New Innovative Method Using Patented Technology

Orono Spectral Solutions (OSS) has developed an innovative method that can quickly, accurately, and safely measure both volatile and non-volatile components of oil in water systems. Based on the ASTM D7575 method, the process involves capturing the oil in water using only one patented ClearShotTM extractor to measure both components, without the need for complex testing methods or equipment.

Ideally suited for any application that requires the measurement of volatile and non-volatile components, this methodology represents a dramatic leap forward over traditional methods in terms of testing capabilities, operator safety and cost savings. It is now possible to use the combined capabilities of the OSS ClearShot technology with FTIR units to measure various areas of the spectral range, knowing the results within minutes.

Challenges of Measuring Non-volatile and Volatile Oil in Water Components

OSS technology has significant benefits over traditional methods, which have been a challenge for several reasons. Measuring the non-volatile components typically involved using solvents in liquid / liquid extraction processes that are time consuming, require chemical fume hood protection and are costly. In addition, measuring the volatile components required the use of sophisticated and costly equipment operated by trained technical personnel. ClearShot Extraction technology eliminates both of these challenges.

About this Application Using ClearShot Technology

For this application, the non-volatile components are hydrocarbon materials with chain lengths of C16 and above. The volatile components are materials with chain lengths of C7 to C15. A key characteristic of the ClearShot extractor is that it allows for a total view of the FTIR spectrum, thus different oil peak regions can be utilized. This important aspect enables the measurement of both components in one region, and then after drying the extractor, measuring the non-volatile portion of the oil system in a different region.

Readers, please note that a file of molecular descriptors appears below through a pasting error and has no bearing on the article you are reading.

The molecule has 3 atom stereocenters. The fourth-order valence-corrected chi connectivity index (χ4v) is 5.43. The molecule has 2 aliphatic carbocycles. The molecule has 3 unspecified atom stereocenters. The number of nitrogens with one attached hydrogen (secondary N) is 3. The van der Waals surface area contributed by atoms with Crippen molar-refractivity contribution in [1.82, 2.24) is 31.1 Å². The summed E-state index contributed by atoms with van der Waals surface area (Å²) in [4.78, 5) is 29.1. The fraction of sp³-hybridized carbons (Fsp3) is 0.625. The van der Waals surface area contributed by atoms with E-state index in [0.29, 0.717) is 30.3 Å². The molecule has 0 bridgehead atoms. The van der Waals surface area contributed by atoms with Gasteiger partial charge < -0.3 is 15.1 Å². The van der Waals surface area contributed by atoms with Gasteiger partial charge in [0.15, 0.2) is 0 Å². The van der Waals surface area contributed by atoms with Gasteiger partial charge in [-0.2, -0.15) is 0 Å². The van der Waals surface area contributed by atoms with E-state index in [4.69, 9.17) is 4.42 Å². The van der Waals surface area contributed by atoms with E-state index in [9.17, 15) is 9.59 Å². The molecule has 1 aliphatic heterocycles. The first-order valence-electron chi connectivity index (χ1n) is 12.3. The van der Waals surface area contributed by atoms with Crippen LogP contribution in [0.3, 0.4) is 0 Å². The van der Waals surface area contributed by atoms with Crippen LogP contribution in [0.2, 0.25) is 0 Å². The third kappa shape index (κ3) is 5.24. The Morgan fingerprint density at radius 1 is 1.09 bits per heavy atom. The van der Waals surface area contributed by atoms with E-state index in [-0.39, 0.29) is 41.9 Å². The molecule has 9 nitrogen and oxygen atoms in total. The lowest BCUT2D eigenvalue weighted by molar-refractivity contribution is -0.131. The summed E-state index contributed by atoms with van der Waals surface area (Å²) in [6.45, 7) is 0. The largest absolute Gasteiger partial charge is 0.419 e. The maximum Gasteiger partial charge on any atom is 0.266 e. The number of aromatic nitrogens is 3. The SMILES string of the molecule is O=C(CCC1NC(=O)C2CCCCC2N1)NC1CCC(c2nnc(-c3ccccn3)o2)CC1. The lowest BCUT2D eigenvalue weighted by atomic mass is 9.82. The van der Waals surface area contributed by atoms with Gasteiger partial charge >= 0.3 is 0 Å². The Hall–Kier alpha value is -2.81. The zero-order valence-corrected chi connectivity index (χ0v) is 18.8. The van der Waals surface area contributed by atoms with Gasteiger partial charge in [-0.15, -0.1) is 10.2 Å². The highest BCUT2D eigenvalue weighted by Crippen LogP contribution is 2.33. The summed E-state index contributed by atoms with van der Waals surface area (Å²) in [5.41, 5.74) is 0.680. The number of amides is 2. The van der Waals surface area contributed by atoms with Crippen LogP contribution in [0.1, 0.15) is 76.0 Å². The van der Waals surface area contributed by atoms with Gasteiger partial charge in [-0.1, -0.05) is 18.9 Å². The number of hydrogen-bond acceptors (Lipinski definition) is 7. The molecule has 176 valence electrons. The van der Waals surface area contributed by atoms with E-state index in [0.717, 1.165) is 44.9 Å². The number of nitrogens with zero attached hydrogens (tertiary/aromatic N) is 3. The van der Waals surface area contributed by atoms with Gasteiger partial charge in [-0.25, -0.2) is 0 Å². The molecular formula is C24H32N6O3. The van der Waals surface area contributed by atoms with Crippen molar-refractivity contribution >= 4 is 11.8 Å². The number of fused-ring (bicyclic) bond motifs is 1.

The chart below demonstrates the capabilities of the method to measure both components in a water system:

The following Q & A has been prepared to provide further insights into this innovative new approach:

Q: The OSS ClearShot method appears to measure volatile and non-volatile organics; is the method sufficient enough to ensure no variability in repeatability?

A: Yes. The OSS ClearShot method has been developed to handle C7 chain length materials and above by keeping the volatile components in the water matrix of the extractor membrane. If the procedure is followed and processed in the FTIR instrument in a timely manner (we have determined that the user has 10 minutes to process before the water matrix in the extractor membrane dissipates to the point that deviation would become a concern), then this should not be an operational issue in the field.

Q: Should the sample be homogenized?

A: The sample simply needs to be representative of the system, homogenous and processed in a timely manner. If there is a concern about the representativeness of the sample, it is possible to run replicate analyses of the given water matrix. This will provide the user with the understanding of the state of homogenization of the sample.

Q: Does the sample need to be cooled?

A: The sample does not need to be cooled for testing.

Q: Is there a practical oil concentration limit with this method?

A: No. For very high concentrations, there are two approaches that are discussed in the ASTM D7575 method to avoid such issues. The options include processing a smaller volume (e.g. 5ml vs 10m) and/or dilution of the sample followed by homogenization. The OSS method is based on mass loading, so adjusting either the sample size and/or dilution enables the user to measure any concentration level.

Q: The methods use IR wavelength peak height at two different points along the FTIR spectra. Does this impact the measurement?

A: These signals are directly correlated. Although the FTIR signal is larger at the 2920 region (which is why it is used for an optimum signal-to-noise scenario for the non-volatile test results), the signal peak in the bending mode, 1465 region, provides the same information content because it is directly correlated. The only difference here from a practical perspective is the reduction in signal-to-noise ratio. For the desired ppm detection levels, this signal-to-noise in the FTIR spectrum in this region is not an issue.